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World of EngCraft ?

It has come to my attention that an increasing number of students spend much of their youth playing video games such as ”world of warcraft” and for those more energetic youths games with dance mats are becoming very popular.

About a year I discovered that some people can take a very long time to become attuned to the way their character moved upon the screen, one day I was challenged to have a go of the game. I created a character (partly as a joke) and then went into battle. My wife was surprised at the rapid speed at which I was able to move and control my troll (sadly I could not find a bridge to hide under from which I could menace Billy goats).

I came rapidly to the conclusion that all the hours of getting very seasick while trying to learn to use chemical visualisation software may have acted as a very effective cross training for world of warcraft. A decade of peering at atoms and bonds in lattices has changed the way in which I peer into the virtual world which only exists inside the computer.

Rather than attempting to create an elite shock troop of super scientists by getting the next generation of students to spend much of their time playing conventional video games. I asked myself the question of could we write video games which force students to reach new heights of understanding and ability within conventional fields of academic endeavour.

I considered “world of mathcraft”, this would be modelled on world of warcraft. I might even be inclined to offer the contract to blizzard. Here the students would be immersed in a mathematical world where instead of pressing “1” for a fireball to incinerate the goblin which is swinging a sword at them they could have to press more buttons in a calculus duel with some creatures.

I imagine that the goblin might attempt to differentiate your troll while giving a problem with the string y=x3, dy/dx = 3×2, y = q sin x.

You would need to reply with dy/dx = q cos x, before rapidly typing your own problem to mess the goblin up.

If you fail to keep up with the goblin then you character’s pocket calculator would catch fire dealing 100 health points damage to your character. If the goblin manages to deal three successful attacks in 20 seconds the calculator would explode causing an additional 400 points of damage. However if a character kills another character with a calculus attack and then fails to solve their own calculus problem within 5 seconds then their own character will start to burn at a rate of 50 health points per second, if the problem is still unsolved after 10 seconds then the ground would open up and swallow your character.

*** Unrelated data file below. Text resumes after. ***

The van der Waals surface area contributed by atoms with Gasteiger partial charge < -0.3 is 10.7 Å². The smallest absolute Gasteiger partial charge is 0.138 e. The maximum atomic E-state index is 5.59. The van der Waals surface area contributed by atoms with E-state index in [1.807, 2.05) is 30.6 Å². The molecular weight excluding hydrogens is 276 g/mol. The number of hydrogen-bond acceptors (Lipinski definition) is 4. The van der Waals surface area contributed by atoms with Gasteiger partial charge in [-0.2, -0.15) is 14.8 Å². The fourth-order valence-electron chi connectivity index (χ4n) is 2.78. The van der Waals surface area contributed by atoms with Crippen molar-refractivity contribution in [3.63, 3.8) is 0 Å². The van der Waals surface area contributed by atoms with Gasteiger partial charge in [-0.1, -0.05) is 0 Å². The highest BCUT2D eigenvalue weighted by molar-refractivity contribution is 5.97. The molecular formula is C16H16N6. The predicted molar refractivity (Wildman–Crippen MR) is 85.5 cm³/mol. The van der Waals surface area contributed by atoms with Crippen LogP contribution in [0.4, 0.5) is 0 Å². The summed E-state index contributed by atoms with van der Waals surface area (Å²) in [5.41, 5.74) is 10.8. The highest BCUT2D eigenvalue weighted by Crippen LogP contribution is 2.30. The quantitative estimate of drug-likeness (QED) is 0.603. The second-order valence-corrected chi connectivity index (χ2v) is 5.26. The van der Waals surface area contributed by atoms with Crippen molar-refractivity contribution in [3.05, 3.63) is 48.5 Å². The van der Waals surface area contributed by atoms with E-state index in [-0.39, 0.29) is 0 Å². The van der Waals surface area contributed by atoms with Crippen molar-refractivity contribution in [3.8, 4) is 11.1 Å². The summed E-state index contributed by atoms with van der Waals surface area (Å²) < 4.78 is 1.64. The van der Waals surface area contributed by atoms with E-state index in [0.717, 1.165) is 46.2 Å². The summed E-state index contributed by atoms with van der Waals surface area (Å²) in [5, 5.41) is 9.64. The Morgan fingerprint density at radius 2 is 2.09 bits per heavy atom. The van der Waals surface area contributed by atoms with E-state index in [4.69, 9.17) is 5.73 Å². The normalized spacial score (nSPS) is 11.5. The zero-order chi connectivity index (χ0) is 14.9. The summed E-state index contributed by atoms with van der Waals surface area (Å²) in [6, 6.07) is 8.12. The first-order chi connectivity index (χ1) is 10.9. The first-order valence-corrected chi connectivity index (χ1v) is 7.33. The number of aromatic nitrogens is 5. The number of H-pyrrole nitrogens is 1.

Rather than being able to resurrect either at the graveyard or by finding your body you would have to pass a first year undergraduate level algebra exam question to get your character to come back to life. I imagine that this game if made attractive in different ways could lead to a group of 15 year old boys becoming world class experts in calculus.

The world of warcraft game could be modified to teach engineering, I think that instead of making objects such as bombs and the normal WoW weapons. The first item which the engineer should make would be a paper clip, the next item should be a ballpoint pen after making 10 ballpoints I think that the engineering profession in the game should concentrate on making items which are of use in modern society. The game should be equipped with a sketching pad function to force the player to design their own gadget. For example if they make an error in the plans for the rubbish incinerator for Stormwind then the municipal waste incinerator would belch black smoke and the screen would go black. It should stay that way for hours while hoots of derision and anger would be emitted from the game as the other characters try to clear the smoke out of the city.

Another character could get a special bonus for making a fume extraction system which would clean up the city air.

Perhaps the players who have professions should be required to obey health and safety rules, for example the players who mine should be required to don dust masks before using power drills to dig out their ores. Also the forge where the smelting occurs should be equipped with a filter and a scrubber to clean the flue gases. If the players fail to use the right technology to clean their flue gases then either their character would get an industrial disease (a debuff) or the guards of the city would chase after them, arrest them and bring them before a court for environmental crimes.

Some ores would be worse than others, for instance chromium ores would be required for making stainless steels but these would have a tendency to make chromate dust during the smelting. Also zinc plating would be possible by hot dipping, but the characters would need to take care to avoid getting metal fume fever. Perhaps a chemist and an engineer should help with the next version of world of warcraft.


2 Responses

  1. Of course, for the people that are really into games such as World of Warcraft, there’s already a decent amount of math involved to calculate the balance of stats that you need to optimize the damage/healing/etc. done by your character. There’s a whole world of theorycrafting that involves making those calculations.

    • I had never thought of that, but I would be interested to know what level of maths is required for these calculations

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